Booming demand for online and mobile betting helped William Hill post a 4 per cent rise in underlying profits to £156.2 million, while net revenues rose by a fifth to £751.6m.
However, Ladbrokes has suffered a difficult year so far after it warned in April that full-year operating profits would be at the bottom end of market forecasts.
The bookmaker blamed the lower revenues on the success of high-value gaming customers and a big number of horse racing fixtures losing to the weather in the first three months of the year.
Profits were down £13m to £37.4m in the three months to 31 March and half-year figures are set to show a further slide.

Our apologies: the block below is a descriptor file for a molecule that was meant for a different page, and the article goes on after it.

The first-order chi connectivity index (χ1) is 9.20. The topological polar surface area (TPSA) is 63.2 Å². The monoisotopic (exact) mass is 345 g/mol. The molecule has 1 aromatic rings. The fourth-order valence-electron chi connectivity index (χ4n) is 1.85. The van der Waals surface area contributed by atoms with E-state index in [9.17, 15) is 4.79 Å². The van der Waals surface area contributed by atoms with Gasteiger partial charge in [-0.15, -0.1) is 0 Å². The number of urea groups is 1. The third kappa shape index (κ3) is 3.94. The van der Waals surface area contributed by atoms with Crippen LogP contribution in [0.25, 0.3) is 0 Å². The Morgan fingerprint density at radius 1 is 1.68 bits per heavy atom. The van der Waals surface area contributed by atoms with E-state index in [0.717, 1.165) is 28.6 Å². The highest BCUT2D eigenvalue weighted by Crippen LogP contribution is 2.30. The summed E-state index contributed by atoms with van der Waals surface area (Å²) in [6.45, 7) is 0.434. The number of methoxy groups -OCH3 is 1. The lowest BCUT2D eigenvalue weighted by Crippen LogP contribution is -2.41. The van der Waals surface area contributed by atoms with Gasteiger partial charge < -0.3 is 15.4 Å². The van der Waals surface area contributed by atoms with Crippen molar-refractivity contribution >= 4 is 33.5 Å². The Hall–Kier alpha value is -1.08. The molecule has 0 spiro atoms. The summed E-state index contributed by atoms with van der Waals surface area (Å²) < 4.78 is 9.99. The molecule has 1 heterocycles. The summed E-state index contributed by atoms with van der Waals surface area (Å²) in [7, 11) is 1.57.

Shore Capital is predicting an £18m fall in interim profits to £72m, hit by a new 20 per cent machine gaming tax this year as well as a slowdown in gaming machine revenues.
Gaming machines have been a big driver of growth in the industry but Ladbrokes has warned it expects rates to slow as the market becomes more competitive. With around 8,500 machines in the UK estate, gross win per machine for the first quarter was £916 a week, down from £923 a year earlier.
Shore Capital analysts said: “We expect management to provide an update on how it intends to stimulate both machine growth and over-the-counter volumes.”
Ladbrokes, which is led by chief executive Richard Glynn and has more than 2,700 betting shops, is investing in its online and mobile offering to tap into the surging demand among punters.
The company launched a partnership earlier this year with gaming software firm Playtech, which has already played a big role in the digital growth of William Hill. Ladbrokes will launch online “Las Vegas” games later this year.